Sens. Dianne Feinstein (D-Calif.) and Jim Talent (R-Mo.) yesterday introduced a bill, dubbed the Combat Meth Act, that would allow sales of remedies containing pseudoephedrine only in pharmacies, require that they be kept behind the pharmacist's counter, force buyers to present ID and sign a registry, and limit purchases to nine grams (about a dozen 24-packs of Sudafed) a month. The restrictions, similar to rules enforced in Oklahoma, are aimed at limiting black-market chemists' access to pseudoephedrine, a methamphetamine precursor. But as I pointed out in the January issue of Reason, the Drug Enforcement Administration estimates that 80 percent of illicit meth consumed in the U.S. is produced by Mexican traffickers who buy pseudoephedrine in bulk, not a few packs at a time at the local 7-Eleven. In any case, methamphetamine can be produced in several ways that do not require pseudoephedrine, which Feinstein misleadingly calls a "key ingredient used to make meth." A co-sponsor of the bill, Sen. Tom Harkin (D-Iowa), goes further, mistakenly describing pseudoephedrine as "a necessary ingredient to make meth."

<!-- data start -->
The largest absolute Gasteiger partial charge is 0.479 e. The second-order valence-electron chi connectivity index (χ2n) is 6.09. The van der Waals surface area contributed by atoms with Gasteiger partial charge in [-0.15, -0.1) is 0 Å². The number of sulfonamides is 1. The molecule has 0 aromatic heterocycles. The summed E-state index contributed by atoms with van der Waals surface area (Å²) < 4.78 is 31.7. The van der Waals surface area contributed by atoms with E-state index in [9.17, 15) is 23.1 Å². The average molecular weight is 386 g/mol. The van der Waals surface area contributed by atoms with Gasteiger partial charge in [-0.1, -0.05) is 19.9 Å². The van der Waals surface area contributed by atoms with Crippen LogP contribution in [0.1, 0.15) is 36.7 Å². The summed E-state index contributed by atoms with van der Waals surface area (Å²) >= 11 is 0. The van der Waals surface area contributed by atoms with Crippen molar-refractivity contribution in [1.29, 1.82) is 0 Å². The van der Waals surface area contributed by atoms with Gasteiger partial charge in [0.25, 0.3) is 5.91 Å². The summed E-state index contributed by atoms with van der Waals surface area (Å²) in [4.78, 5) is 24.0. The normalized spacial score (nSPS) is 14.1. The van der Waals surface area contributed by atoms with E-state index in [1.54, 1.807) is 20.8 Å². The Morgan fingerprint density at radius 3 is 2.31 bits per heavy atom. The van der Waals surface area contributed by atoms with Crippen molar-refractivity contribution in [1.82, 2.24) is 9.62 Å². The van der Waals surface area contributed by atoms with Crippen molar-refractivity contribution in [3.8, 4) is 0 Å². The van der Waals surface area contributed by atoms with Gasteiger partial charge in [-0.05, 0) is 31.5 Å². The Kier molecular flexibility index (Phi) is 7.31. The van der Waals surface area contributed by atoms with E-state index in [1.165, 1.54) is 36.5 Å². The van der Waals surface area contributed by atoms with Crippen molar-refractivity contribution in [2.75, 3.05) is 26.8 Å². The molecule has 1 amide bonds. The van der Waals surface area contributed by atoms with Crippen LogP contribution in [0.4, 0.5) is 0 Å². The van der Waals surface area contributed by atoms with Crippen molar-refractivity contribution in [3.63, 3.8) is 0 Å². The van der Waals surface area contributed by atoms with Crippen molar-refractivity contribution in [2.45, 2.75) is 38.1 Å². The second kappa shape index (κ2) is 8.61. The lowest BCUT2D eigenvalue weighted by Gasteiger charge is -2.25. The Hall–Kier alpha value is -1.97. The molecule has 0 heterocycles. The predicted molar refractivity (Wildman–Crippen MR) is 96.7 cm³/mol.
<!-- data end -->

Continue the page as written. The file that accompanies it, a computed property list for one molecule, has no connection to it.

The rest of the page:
The restrictions, in other words, are not likely to have a noticeable, lasting impact on methamphetamine consumption. But they will certainly be a big pain in the ass for cold and allergy sufferers. Implicitly acknowledging the problem, the bill includes "a hardship provision" that allows pharmacy-poor communities to beg the DEA for permission to buy cold and allergy pills in a convenience store.